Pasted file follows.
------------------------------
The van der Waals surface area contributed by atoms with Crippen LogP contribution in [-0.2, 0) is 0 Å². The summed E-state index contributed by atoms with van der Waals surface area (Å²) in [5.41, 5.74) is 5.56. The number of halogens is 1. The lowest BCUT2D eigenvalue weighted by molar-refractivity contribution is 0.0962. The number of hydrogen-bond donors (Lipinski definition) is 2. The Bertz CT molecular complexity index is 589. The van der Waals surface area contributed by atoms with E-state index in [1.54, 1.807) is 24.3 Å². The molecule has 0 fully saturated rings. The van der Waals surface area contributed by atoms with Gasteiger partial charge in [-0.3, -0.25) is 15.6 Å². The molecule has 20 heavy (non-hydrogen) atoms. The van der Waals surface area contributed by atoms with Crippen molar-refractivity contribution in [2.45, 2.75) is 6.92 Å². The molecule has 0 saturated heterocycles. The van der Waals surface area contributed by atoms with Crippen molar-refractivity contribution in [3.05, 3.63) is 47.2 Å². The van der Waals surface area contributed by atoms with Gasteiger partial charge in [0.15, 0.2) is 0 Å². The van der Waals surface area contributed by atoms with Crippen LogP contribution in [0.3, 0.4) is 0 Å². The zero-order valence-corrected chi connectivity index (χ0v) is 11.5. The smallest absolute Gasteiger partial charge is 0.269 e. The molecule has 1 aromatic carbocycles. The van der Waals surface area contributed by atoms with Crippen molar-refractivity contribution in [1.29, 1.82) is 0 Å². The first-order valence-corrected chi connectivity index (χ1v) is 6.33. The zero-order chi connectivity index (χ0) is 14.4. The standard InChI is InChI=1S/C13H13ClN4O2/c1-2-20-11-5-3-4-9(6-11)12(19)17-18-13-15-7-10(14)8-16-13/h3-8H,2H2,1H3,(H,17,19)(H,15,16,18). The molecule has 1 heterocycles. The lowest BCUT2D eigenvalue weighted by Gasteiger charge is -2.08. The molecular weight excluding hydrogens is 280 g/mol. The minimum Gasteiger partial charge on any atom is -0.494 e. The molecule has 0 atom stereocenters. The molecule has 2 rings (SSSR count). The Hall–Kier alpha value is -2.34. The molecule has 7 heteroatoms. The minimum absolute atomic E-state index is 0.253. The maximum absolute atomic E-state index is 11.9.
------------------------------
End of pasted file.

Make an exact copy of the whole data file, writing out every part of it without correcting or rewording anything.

The van der Waals surface area contributed by atoms with Crippen LogP contribution in [-0.2, 0) is 0 Å². The summed E-state index contributed by atoms with van der Waals surface area (Å²) in [5.41, 5.74) is 5.56. The number of halogens is 1. The lowest BCUT2D eigenvalue weighted by molar-refractivity contribution is 0.0962. The number of hydrogen-bond donors (Lipinski definition) is 2. The Bertz CT molecular complexity index is 589. The van der Waals surface area contributed by atoms with E-state index in [1.54, 1.807) is 24.3 Å². The molecule has 0 fully saturated rings. The van der Waals surface area contributed by atoms with Gasteiger partial charge in [-0.3, -0.25) is 15.6 Å². The molecule has 20 heavy (non-hydrogen) atoms. The van der Waals surface area contributed by atoms with Crippen molar-refractivity contribution in [2.45, 2.75) is 6.92 Å². The molecule has 0 saturated heterocycles. The van der Waals surface area contributed by atoms with Crippen molar-refractivity contribution in [3.05, 3.63) is 47.2 Å². The van der Waals surface area contributed by atoms with Gasteiger partial charge in [0.15, 0.2) is 0 Å². The van der Waals surface area contributed by atoms with Crippen LogP contribution in [0.3, 0.4) is 0 Å². The zero-order valence-corrected chi connectivity index (χ0v) is 11.5. The smallest absolute Gasteiger partial charge is 0.269 e. The molecule has 1 aromatic carbocycles. The van der Waals surface area contributed by atoms with Crippen molar-refractivity contribution in [1.29, 1.82) is 0 Å². The first-order valence-corrected chi connectivity index (χ1v) is 6.33. The zero-order chi connectivity index (χ0) is 14.4. The standard InChI is InChI=1S/C13H13ClN4O2/c1-2-20-11-5-3-4-9(6-11)12(19)17-18-13-15-7-10(14)8-16-13/h3-8H,2H2,1H3,(H,17,19)(H,15,16,18). The molecule has 1 heterocycles. The lowest BCUT2D eigenvalue weighted by Gasteiger charge is -2.08. The molecular weight excluding hydrogens is 280 g/mol. The minimum Gasteiger partial charge on any atom is -0.494 e. The molecule has 0 atom stereocenters. The molecule has 2 rings (SSSR count). The Hall–Kier alpha value is -2.34. The molecule has 7 heteroatoms. The minimum absolute atomic E-state index is 0.253. The maximum absolute atomic E-state index is 11.9.